Dinner is served

by Patricia A. McKnight

'Crash' the plate of food landed just above my head against the wall, busting apart and making a mess on the pale rose carpeting. As I spun around Matthew caught the front of my shirt and shoved me backwards against the wall. His eyes focused in on mine, in his low growl he said, 'Just who do you think you are; coming in there to take the car. You embarrass me. Are you stupid?' Looking to my right I see my kids, their eyes wide with fear, frozen in the moment from eating their dinner. He threw me to the floor and shoved me over with his foot. 'Get this damn mess cleaned up now before the carpet stains.'

Patricia A. McKnight

I could tell the kids were too scared to chance walking through the room to get upstairs, get away from the fight they heard so often. I quickly climbed up and grabbed one of the broken pieces of plate to help gather the food. As I walked to the trashcan, I took a moment to calm the kids, 'Its okay, Mommy's fine. I'll just get this cleaned up. You three go ahead and finish your dinner. It's almost time for bed.'

As I returned to his mess, Matthew grabbed the back of my neck and pulled me up, throwing me against the couch. His anger and alcohol fueled each other, and his words splashed against my face with sputter. He held me still, pulling my head backwards with a handful of hair; his language vulgar and threatening. Nothing new, but what was different was this sudden gut knowledge that soon one of us was going to die and I was most certain it would be me.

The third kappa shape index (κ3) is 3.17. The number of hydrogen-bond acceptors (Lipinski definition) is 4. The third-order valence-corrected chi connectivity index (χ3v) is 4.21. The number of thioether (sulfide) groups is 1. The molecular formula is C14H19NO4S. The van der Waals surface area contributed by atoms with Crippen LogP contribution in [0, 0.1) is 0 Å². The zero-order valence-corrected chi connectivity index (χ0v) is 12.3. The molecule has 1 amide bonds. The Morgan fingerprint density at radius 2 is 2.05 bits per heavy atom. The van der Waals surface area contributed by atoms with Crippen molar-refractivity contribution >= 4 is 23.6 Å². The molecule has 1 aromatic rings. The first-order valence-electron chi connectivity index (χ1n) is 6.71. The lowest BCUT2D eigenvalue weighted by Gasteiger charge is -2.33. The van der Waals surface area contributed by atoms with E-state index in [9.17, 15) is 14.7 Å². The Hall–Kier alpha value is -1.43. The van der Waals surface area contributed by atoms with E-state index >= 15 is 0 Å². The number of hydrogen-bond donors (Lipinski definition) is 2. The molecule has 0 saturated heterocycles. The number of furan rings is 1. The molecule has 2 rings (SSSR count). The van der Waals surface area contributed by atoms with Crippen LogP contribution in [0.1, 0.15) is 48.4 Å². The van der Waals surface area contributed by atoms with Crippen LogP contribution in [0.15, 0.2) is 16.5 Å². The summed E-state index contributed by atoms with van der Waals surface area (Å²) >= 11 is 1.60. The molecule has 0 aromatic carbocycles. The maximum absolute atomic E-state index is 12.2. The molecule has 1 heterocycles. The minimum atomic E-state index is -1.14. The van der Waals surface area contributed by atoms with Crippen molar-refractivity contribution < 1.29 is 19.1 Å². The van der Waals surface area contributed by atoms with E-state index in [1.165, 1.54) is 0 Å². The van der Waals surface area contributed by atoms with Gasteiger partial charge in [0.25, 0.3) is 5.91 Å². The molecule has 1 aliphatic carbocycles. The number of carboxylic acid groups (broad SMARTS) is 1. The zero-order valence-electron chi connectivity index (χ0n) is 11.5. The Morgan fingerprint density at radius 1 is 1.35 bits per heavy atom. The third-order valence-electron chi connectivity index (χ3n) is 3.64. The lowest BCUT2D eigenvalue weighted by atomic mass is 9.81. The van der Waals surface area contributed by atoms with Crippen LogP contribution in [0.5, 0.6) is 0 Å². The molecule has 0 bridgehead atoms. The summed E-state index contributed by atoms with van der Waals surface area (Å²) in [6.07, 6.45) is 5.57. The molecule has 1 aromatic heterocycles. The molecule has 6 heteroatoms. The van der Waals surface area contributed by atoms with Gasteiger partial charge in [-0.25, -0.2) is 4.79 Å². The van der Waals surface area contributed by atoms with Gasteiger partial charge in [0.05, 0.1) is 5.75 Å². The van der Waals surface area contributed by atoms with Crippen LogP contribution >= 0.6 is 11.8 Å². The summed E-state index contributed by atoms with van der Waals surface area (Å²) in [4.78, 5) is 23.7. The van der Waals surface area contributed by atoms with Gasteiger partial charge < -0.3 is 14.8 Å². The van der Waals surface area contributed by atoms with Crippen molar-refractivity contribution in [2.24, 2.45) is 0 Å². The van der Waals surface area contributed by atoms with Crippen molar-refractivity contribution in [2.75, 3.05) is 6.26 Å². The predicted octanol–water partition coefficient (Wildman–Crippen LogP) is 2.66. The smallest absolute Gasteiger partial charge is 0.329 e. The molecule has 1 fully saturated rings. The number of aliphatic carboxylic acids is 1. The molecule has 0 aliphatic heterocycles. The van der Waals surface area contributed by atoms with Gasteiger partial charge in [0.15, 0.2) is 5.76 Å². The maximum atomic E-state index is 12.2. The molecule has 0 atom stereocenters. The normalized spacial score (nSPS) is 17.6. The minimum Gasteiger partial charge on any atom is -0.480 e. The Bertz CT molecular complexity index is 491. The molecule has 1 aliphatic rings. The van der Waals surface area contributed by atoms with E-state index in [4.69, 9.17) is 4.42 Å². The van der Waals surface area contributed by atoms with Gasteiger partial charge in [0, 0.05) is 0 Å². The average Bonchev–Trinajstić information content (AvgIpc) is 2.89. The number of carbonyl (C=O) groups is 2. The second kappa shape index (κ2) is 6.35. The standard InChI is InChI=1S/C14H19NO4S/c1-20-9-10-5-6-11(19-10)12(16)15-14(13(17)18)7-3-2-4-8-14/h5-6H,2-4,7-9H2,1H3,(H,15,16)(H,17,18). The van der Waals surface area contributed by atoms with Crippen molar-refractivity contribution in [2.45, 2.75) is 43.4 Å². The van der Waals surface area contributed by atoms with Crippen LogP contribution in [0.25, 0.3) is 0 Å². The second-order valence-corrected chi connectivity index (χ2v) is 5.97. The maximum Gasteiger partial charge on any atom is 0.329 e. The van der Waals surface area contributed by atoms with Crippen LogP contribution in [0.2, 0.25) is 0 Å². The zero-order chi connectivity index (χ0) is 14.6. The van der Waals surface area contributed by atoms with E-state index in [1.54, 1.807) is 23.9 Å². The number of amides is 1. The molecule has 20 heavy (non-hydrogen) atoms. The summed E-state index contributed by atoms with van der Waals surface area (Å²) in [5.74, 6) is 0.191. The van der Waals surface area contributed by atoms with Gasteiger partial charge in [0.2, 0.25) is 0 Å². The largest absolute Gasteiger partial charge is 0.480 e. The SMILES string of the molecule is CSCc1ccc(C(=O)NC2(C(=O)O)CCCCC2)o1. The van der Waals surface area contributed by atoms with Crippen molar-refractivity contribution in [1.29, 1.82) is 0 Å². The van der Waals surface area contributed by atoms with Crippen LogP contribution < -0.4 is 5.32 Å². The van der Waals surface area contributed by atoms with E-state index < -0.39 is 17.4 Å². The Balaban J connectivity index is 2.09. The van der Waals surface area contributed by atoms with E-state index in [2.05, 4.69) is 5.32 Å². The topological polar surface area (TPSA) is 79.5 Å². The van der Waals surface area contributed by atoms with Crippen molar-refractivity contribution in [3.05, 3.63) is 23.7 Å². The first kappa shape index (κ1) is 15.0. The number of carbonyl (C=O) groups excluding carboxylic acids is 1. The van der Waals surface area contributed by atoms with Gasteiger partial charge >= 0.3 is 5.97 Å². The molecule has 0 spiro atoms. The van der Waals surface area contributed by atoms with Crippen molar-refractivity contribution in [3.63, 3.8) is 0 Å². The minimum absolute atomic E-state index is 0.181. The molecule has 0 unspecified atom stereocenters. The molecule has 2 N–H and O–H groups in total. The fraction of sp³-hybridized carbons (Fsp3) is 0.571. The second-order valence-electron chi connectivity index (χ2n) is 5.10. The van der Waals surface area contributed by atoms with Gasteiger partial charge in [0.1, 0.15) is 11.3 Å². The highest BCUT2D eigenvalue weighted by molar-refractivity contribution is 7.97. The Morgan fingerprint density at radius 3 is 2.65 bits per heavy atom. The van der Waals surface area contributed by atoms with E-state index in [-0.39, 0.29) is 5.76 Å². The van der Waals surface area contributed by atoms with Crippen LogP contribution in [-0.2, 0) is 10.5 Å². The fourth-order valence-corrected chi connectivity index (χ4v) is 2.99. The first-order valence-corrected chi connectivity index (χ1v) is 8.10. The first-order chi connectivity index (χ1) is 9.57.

Hurriedly I cleaned up the mess and returned to the table with my kids. My girls had tears in their eyes; hearts pounding as I hugged them. I wanted to go back to the moment before we heard the footsteps on the porch, but of course nothing would erase the moments of what they'd seen. One by one I started warming up our dinner plates. Matthew was already snoring so I knew he had passed out and wouldn't be bothering us again tonight.

As I sat my son's warmed dinner in front of him, I reached my arm around his shoulder. He looked up at me with a heavy look of concern in those big blue eyes, then I heard his boyhood voice. 'Don't worry Mom', he said. 'I'll take care of him. I'll cut him up with my new pocket knife'. He opened the little one inch dull bladed knife from the gumball machine; holding it tight with his small hand, while speaking sternly in a show of protection. Looking into his big blue eyes, I knew I had to get us away from this toxic home. If I did not get us away from Matthew before he killed me, would my little boy kill him?

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